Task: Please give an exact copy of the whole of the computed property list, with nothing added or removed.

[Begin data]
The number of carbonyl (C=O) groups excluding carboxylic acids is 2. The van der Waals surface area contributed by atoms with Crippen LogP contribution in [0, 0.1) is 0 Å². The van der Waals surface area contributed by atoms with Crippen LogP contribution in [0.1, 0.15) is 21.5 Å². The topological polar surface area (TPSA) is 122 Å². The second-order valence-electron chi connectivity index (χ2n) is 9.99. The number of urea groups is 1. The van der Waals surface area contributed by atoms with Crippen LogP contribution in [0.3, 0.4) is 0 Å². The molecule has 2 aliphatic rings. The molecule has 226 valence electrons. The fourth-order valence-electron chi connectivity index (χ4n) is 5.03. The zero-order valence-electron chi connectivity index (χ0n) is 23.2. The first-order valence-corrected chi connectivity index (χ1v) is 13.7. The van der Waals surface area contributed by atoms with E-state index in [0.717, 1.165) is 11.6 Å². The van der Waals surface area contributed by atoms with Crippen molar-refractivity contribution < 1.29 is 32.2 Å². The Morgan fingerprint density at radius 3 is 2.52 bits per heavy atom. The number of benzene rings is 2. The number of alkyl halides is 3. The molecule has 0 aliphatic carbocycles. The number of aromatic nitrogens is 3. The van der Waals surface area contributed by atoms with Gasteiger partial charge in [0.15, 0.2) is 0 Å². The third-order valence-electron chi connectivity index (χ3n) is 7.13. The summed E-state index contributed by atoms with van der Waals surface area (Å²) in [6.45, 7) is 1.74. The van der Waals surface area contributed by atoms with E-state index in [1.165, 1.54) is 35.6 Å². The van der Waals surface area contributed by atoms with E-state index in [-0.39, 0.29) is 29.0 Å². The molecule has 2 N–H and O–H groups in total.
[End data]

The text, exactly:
The number of carbonyl (C=O) groups excluding carboxylic acids is 2. The van der Waals surface area contributed by atoms with Crippen LogP contribution in [0, 0.1) is 0 Å². The van der Waals surface area contributed by atoms with Crippen LogP contribution in [0.1, 0.15) is 21.5 Å². The topological polar surface area (TPSA) is 122 Å². The second-order valence-electron chi connectivity index (χ2n) is 9.99. The number of urea groups is 1. The van der Waals surface area contributed by atoms with Crippen LogP contribution in [0.3, 0.4) is 0 Å². The molecule has 2 aliphatic rings. The molecule has 226 valence electrons. The fourth-order valence-electron chi connectivity index (χ4n) is 5.03. The zero-order valence-electron chi connectivity index (χ0n) is 23.2. The first-order valence-corrected chi connectivity index (χ1v) is 13.7. The van der Waals surface area contributed by atoms with E-state index in [0.717, 1.165) is 11.6 Å². The van der Waals surface area contributed by atoms with Crippen molar-refractivity contribution < 1.29 is 32.2 Å². The Morgan fingerprint density at radius 3 is 2.52 bits per heavy atom. The number of benzene rings is 2. The number of alkyl halides is 3. The molecule has 0 aliphatic carbocycles. The number of aromatic nitrogens is 3. The van der Waals surface area contributed by atoms with Gasteiger partial charge in [0.15, 0.2) is 0 Å². The third-order valence-electron chi connectivity index (χ3n) is 7.13. The summed E-state index contributed by atoms with van der Waals surface area (Å²) in [6.45, 7) is 1.74. The van der Waals surface area contributed by atoms with E-state index in [1.165, 1.54) is 35.6 Å². The van der Waals surface area contributed by atoms with E-state index in [-0.39, 0.29) is 29.0 Å². The molecule has 2 N–H and O–H groups in total.